Bringing women and minorities into the workplace has been a boon for productivity and therefore wealth (not without problems, but that’s how it goes). Empowering women in particular, will be a boon for the frontiers of economic, scientific, technical, and cultural evolution to the extent women are able to share new view points and different ways of thinking.

And therein lies the rub… treating girls like boys empowers them, but also changes them. So how do we navigate this tension? The only tool the universe has given us to explore a range of possibilities we cannot comprehend in its entirety: trial and error.

We can’t run controlled experiments, so we need to run uncontrolled experiments. And we need to try many things quickly. How quickly depends on a lot of things and few trials will be done “right.” But with a broader context of freedom and a culture of inquiry, our knowledge can grow while our culture is enriched. I think it’s worth making the bet that brave women will make that reality better.


* But also, besides what I think, if I told parents how to act… if I made all of them follow my sensible advice, I’d be denying diversity of thought to future generations. That diversity is an essential ingredient, both because it allows greater differences in comparative advantage, but also because it allows more novel combinations of ideas for greater potential innovation in the future.

** And here’s the real big question: “What does it mean for a society to be free?” In the case of culture it’s pretty easy to say we want free speech, but it runs up against boundaries when you start exploring the issue. And with billions of people and hundreds (hopefully thousands) of years we’re looking at a thousand-monkey’s scenario on steroids… and that pill from Flowers for Algernon.

There’s copyright which makes it harder to stand on the shoulders of giants, but might be justified if it helps make free speech an economically sustainable reality. There’s the issue of yelling “Fire!” in a crowded theater, and the question of how far that restriction can be stretched before political dissent is being restricted. We might not know where the line should be drawn, but given enough time we know that someone will cross it.

And the issue goes into due process and business regulation, and any area of governance at all. We can’t be free to harm others, but some harms are weird and counter-intuitive. If businesses can’t harm one another through competition then our economy would have a hard time growing at all. Efficiency would grow only slowly tying up resources and preventing innovation. Just as there’s an inherent tension in the idea of freedom between permissiveness and protection, there’s a similar tension in the interdependence of cooperation and competition for any but the very smallest groups.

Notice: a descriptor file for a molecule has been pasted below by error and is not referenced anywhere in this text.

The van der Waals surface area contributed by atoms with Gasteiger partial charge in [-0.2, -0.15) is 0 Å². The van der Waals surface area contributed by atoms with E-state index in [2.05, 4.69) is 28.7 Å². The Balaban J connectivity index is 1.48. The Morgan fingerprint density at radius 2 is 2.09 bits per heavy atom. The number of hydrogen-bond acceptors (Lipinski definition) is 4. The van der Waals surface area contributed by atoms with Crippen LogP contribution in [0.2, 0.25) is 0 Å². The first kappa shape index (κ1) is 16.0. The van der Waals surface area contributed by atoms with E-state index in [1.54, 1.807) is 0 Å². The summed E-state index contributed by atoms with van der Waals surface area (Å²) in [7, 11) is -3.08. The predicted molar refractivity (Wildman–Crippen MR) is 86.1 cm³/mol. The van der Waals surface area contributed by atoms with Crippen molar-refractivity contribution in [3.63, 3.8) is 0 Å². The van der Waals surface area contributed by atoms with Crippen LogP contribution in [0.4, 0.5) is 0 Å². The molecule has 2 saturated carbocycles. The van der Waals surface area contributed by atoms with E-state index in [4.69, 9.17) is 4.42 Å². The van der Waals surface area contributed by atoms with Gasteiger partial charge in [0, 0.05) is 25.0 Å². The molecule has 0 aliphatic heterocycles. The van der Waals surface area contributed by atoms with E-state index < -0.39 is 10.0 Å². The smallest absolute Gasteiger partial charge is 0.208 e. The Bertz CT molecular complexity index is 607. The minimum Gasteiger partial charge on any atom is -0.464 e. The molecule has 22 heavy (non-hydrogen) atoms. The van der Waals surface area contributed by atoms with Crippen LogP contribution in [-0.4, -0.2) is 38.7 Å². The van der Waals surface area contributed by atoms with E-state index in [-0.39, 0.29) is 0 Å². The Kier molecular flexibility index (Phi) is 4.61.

When (Where and Why) Women Were More Literate than Men

For most of history, men tended to be more literate than women. In essence, illiteracy was widespread but even more so for women. There is one exception: the French-Canadians. For most of the 19th century, literacy rates were greater for French-Canadian women than French-Canadian men.

literacy

This is a fascinating piece of economic history and somewhat of a puzzle (given that it is an oddity). It also shows how important institutions are to determining paths of development. In a 1999 article in the Journal of Economic History, Gillian Hamilton indicates that the more “liberal” institution of marriage contracts for the French-Canadians probably induced this result :

Quebec’s unique legal institutions offered the opportunity to draw up a prenuptial contract to couples who could benefit from a different property structure than the law provided. Not surprisingly, a prenuptial contract was unnecessary for most couples. Within this transaction cost-competitive marriage market framework, contracts generally were desirable only in cases of mismatch, either due to an exceptional woman or a relatively productive husband whose job did not entail a significant component of family participation. Their contracting decisions are consistent with terms that would have provided them with more appropriate incentives for work and the production of jointly produced goods, and at least the potential for greater utility and wealth than they otherwise would have accumulated. The use of contracts likely provided Quebec with higher overall wealth and a wider income distribution than it would have experienced without contracts (because the skilled disproportionately signed agreements).

 

Update; a Woman

I am mostly absent from this blog because I am fine-tuning the manuscript, “I Used to Be French: an Immature Autobiography.

It’s very time consuming. It’s like when my mother would inspect the boys room on Thursday AM (no school day) around 11:30:

A small grain of dust would jump into her eyes  and have disproportionate consequences on your subsequent happiness.